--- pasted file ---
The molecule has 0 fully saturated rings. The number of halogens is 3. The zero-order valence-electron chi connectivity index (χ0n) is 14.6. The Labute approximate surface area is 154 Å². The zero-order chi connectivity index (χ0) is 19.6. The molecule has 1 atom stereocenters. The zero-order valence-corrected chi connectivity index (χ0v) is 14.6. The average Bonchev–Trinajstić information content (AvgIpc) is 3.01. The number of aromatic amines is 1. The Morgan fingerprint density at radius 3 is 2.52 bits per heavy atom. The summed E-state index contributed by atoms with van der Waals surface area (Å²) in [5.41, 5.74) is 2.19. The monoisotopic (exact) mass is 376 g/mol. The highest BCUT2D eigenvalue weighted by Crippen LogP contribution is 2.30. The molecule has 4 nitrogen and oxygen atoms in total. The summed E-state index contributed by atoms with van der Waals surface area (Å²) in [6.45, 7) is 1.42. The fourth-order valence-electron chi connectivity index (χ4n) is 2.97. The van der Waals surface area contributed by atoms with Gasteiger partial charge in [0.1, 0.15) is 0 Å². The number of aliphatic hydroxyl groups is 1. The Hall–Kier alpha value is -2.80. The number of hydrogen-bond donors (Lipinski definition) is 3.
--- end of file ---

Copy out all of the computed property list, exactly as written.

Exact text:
The molecule has 0 fully saturated rings. The number of halogens is 3. The zero-order valence-electron chi connectivity index (χ0n) is 14.6. The Labute approximate surface area is 154 Å². The zero-order chi connectivity index (χ0) is 19.6. The molecule has 1 atom stereocenters. The zero-order valence-corrected chi connectivity index (χ0v) is 14.6. The average Bonchev–Trinajstić information content (AvgIpc) is 3.01. The number of aromatic amines is 1. The Morgan fingerprint density at radius 3 is 2.52 bits per heavy atom. The summed E-state index contributed by atoms with van der Waals surface area (Å²) in [5.41, 5.74) is 2.19. The monoisotopic (exact) mass is 376 g/mol. The highest BCUT2D eigenvalue weighted by Crippen LogP contribution is 2.30. The molecule has 4 nitrogen and oxygen atoms in total. The summed E-state index contributed by atoms with van der Waals surface area (Å²) in [6.45, 7) is 1.42. The fourth-order valence-electron chi connectivity index (χ4n) is 2.97. The van der Waals surface area contributed by atoms with Gasteiger partial charge in [0.1, 0.15) is 0 Å². The number of aliphatic hydroxyl groups is 1. The Hall–Kier alpha value is -2.80. The number of hydrogen-bond donors (Lipinski definition) is 3.